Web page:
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May 25, 2022



Civil society members of the Czech Govt Council for Romani Minority Affairs: Petr Uhl was and will always remain a person who gave many Romani men and women a hope of a more dignified life

10.12.2021 10:47
Petr Uhl (PHOTO: Zdeněk Ryšavý,
Petr Uhl (PHOTO: Zdeněk Ryšavý,

Today members of the public will say their final farewells to Mr Petr Uhl in Prague. The commentator, journalist, former dissident, political prisoner and signer of Charter 77 passed away on 1 December at the age of 80.

The funeral today at the crematorium in Prague's Strašnice quarter is meant to be a celebration of the full life of a brave person, according to Uhl's family. The final farewell falls symbolically on Human Rights Day, a cause that Mr Uhl defended during the communist regime and after the Velvet Revolution of 1989. 

"Petr Uhl was and always will remain a person who gave many Romani men and women a hope of a more dignified life and is engraved indelibly in the memory of all who had the opportunity to follow his life's work. Some of us even had the honor of meeting him in person. I do believe he certainly left some of his humanity, his goodwill, and his sense of dignity in each of us. He has left behind a memory that will never be forgotten, especially because he was one of a very few people who backed up his words with deeds," said Jan Husák on behalf of the civil society members of the Czech Government Council for Romani Minority Affairs.

"Very few people deserve genuine recognition for the attitudes they hold over the course of their lives. That is exactly why we feel such a deep pain over the departure of a person who sacrificed his life for others irrespective of what he himself lost in the process. It is difficult for us to find enough words with which to express our gratitude and respect for the efforts Petr Uhl made to defend Romani men and women. He belonged and he always will belong among the important figures whose deeds were full of wisdom and genuine examples of human bravery worthy both of admiration and of emulation. Petr Uhl deserves to remain not just in our memories, but also in our hearts. We thank you! Paľikeras!" Husák said.

"Our sincere condolences and our strength during this painful farewell go especially to his wife Anna and to his children Pavel, Michal and Alexandra," ends the statement on behalf of the civil society members of the Czech Government Council for Romani Minority Affairs. Mr Uhl and his wife, former ombudswoman Anna Šabatová, were among the Czechoslovak dissident movement's most distinctive figures.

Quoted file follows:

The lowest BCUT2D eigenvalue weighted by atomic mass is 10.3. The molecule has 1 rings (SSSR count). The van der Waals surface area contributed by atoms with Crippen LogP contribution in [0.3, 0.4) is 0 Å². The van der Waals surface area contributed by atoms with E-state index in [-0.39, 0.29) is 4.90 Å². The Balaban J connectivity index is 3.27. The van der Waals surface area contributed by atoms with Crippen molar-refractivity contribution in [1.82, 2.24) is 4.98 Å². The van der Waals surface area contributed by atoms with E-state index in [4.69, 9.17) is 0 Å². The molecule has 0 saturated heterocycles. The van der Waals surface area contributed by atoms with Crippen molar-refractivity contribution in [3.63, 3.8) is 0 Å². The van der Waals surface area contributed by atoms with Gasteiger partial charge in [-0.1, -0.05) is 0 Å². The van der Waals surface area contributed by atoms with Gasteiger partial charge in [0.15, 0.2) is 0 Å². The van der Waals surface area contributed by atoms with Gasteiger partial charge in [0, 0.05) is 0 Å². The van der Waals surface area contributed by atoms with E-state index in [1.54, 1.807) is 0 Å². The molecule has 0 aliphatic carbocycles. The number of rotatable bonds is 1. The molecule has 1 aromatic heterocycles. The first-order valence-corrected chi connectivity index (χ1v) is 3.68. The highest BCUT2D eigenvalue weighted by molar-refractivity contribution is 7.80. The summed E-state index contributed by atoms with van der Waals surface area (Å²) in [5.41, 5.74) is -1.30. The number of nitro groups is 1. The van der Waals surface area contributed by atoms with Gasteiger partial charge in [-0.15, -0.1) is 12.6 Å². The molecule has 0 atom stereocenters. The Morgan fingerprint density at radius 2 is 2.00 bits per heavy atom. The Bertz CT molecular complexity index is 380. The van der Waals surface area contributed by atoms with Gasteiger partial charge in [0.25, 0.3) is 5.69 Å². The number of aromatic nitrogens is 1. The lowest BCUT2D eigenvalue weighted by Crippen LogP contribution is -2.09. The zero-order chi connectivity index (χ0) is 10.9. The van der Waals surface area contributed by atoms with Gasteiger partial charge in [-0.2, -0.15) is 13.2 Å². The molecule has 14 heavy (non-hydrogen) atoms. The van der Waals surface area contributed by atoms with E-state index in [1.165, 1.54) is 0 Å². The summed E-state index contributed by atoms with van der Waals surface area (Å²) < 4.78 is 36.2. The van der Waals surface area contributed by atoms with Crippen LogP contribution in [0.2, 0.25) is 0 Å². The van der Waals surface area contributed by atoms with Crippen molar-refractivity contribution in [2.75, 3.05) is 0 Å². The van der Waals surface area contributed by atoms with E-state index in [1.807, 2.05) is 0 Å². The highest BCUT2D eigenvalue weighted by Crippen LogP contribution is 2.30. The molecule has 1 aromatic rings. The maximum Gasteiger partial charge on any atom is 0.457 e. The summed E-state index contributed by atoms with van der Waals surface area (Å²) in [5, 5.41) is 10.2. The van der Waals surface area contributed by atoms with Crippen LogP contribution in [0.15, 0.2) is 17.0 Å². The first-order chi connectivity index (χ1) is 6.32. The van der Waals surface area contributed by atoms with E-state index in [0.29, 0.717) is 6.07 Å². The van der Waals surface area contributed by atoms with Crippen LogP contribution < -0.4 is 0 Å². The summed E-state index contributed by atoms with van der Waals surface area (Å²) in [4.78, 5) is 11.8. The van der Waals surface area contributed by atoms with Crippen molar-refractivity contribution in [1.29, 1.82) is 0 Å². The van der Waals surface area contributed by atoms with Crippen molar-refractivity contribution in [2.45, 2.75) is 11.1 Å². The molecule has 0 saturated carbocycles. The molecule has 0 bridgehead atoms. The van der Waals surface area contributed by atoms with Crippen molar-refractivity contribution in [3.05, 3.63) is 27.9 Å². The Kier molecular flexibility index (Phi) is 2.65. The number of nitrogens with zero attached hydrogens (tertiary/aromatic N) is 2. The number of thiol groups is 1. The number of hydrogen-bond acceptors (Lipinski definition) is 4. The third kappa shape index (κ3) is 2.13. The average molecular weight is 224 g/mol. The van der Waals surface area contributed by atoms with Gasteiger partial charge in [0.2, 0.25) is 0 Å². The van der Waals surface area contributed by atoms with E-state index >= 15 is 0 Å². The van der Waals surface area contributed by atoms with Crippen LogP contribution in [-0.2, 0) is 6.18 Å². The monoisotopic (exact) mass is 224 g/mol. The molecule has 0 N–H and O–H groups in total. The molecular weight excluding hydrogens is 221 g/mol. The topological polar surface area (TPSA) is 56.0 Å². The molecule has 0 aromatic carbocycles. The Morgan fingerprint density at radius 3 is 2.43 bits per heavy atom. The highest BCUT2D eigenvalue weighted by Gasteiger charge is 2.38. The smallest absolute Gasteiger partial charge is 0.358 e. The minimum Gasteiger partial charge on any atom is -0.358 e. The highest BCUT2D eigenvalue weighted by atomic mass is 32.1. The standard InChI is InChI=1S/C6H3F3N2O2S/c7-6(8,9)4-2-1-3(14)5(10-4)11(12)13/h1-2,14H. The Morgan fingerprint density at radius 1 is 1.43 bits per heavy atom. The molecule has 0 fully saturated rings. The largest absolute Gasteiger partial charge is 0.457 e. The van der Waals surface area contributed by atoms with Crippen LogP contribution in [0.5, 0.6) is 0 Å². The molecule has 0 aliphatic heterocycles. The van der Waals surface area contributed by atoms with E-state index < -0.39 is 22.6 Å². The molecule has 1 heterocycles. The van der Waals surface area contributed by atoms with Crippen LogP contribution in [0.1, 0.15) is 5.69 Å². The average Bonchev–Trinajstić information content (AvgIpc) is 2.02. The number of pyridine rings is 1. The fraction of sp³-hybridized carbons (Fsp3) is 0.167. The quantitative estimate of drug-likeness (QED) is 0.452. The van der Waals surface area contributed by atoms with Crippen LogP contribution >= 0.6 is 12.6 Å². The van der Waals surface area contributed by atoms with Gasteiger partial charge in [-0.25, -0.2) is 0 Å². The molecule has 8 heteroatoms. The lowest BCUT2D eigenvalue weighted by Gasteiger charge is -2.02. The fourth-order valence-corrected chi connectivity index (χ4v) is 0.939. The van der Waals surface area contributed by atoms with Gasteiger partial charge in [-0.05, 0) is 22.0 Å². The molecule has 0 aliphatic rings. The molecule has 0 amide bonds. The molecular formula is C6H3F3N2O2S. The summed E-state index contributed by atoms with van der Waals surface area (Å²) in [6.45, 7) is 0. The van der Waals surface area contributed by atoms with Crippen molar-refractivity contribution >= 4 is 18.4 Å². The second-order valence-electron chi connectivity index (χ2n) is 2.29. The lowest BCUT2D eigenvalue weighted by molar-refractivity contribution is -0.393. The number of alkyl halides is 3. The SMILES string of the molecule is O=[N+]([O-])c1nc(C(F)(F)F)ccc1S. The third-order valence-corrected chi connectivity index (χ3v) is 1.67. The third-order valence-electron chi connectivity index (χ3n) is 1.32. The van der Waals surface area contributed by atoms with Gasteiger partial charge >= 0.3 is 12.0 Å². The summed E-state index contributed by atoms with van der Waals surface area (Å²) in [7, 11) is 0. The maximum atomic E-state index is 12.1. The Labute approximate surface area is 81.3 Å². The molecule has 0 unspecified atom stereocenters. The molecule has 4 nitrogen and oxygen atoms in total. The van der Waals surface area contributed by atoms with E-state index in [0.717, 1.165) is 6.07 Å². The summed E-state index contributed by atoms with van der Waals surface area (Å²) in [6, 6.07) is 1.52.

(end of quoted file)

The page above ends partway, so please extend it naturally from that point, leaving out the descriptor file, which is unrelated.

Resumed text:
Because of his convictions, Mr Uhl spent nine years in prison during the "normalization" period. After the collapse of communism he did not stop defending human rights.

He was an activist with Charter 77, which he co-founded and signed, and was also involved in the birth of the Committee for the Defense of the Unjustly Prosecuted. After November 1989 he joined the work of Civic Forum and was elected in 1990 on their ticket as a member of the Left Alternative, becoming a member of the Chamber of Nations in the Czechoslovak Federal Assembly. 

At the beginning of the 1990s, he led the Czechoslovak News Agency, and worked for many years as a commentator for the daily Právo. During the 1990s he was a member of the Civic Movement, and from 2002 to 2007 he was in the Green Party, running for the Chamber of Deputies on their ticket, although he was not ultimately elected.

When Czech Prime Minister Miloš Zeman (today President of the Czech Republic) took office as a social democrat, Mr Uhl became the country's first-ever Government Human Rights Commissioner. He never hid his left-wing positions and backed opinions that were not always popular.

His friends from the dissident era, his colleagues, fellow journalists, diplomats and politicians remember him as a brave, principled person who advocated his opinions irrespective of what regime was in power, irrespective of the consequences, and irrespective of mainstream opinion. However, those who knew him say that he also knew how to respect people who held positions different from his own.

Mr Uhl received many state honors while still alive, such as the Medal of Merit First Degree in 1998, bestowed by Czech President Václav Havel, as well as high honors from France, Germany and Poland. He and Anna Šabatová, who also dedicated her entire life to defending human rights, had three children. 

ČTK, ryz, translated by Gwendolyn Albert
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